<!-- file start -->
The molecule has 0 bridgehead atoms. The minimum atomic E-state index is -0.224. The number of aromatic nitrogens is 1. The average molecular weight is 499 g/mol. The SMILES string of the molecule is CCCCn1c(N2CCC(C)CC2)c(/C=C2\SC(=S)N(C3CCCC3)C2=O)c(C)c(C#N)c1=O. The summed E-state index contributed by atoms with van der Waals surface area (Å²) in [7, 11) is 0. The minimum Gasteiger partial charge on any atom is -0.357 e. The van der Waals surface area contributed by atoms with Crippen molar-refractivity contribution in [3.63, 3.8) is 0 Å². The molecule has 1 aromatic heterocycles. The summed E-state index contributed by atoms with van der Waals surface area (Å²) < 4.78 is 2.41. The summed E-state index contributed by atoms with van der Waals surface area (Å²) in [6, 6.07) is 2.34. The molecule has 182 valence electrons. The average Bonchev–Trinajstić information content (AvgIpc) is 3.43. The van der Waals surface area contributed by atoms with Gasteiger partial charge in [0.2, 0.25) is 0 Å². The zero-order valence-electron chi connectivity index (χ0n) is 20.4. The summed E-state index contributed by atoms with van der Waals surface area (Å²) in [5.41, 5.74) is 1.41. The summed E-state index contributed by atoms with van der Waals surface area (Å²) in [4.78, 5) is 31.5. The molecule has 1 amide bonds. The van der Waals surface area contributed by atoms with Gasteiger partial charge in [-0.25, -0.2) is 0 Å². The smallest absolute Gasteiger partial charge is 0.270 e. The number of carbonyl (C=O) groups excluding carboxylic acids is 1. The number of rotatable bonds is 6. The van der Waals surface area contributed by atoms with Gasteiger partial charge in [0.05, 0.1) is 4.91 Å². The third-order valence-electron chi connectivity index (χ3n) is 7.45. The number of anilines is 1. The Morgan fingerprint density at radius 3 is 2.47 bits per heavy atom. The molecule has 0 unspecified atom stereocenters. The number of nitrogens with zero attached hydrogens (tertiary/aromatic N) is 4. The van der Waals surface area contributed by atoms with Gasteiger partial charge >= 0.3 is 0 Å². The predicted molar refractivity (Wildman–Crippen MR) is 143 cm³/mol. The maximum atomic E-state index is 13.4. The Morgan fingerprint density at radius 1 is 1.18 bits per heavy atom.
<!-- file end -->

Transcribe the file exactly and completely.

The molecule has 0 bridgehead atoms. The minimum atomic E-state index is -0.224. The number of aromatic nitrogens is 1. The average molecular weight is 499 g/mol. The SMILES string of the molecule is CCCCn1c(N2CCC(C)CC2)c(/C=C2\SC(=S)N(C3CCCC3)C2=O)c(C)c(C#N)c1=O. The summed E-state index contributed by atoms with van der Waals surface area (Å²) in [7, 11) is 0. The minimum Gasteiger partial charge on any atom is -0.357 e. The van der Waals surface area contributed by atoms with Crippen molar-refractivity contribution in [3.63, 3.8) is 0 Å². The molecule has 1 aromatic heterocycles. The summed E-state index contributed by atoms with van der Waals surface area (Å²) < 4.78 is 2.41. The summed E-state index contributed by atoms with van der Waals surface area (Å²) in [6, 6.07) is 2.34. The molecule has 182 valence electrons. The average Bonchev–Trinajstić information content (AvgIpc) is 3.43. The van der Waals surface area contributed by atoms with Gasteiger partial charge in [0.2, 0.25) is 0 Å². The zero-order valence-electron chi connectivity index (χ0n) is 20.4. The summed E-state index contributed by atoms with van der Waals surface area (Å²) in [5.41, 5.74) is 1.41. The summed E-state index contributed by atoms with van der Waals surface area (Å²) in [4.78, 5) is 31.5. The molecule has 1 amide bonds. The van der Waals surface area contributed by atoms with Gasteiger partial charge in [-0.25, -0.2) is 0 Å². The smallest absolute Gasteiger partial charge is 0.270 e. The number of carbonyl (C=O) groups excluding carboxylic acids is 1. The number of rotatable bonds is 6. The van der Waals surface area contributed by atoms with Gasteiger partial charge in [0.05, 0.1) is 4.91 Å². The third-order valence-electron chi connectivity index (χ3n) is 7.45. The number of anilines is 1. The Morgan fingerprint density at radius 3 is 2.47 bits per heavy atom. The molecule has 0 unspecified atom stereocenters. The number of nitrogens with zero attached hydrogens (tertiary/aromatic N) is 4. The van der Waals surface area contributed by atoms with Gasteiger partial charge >= 0.3 is 0 Å². The predicted molar refractivity (Wildman–Crippen MR) is 143 cm³/mol. The maximum atomic E-state index is 13.4. The Morgan fingerprint density at radius 1 is 1.18 bits per heavy atom.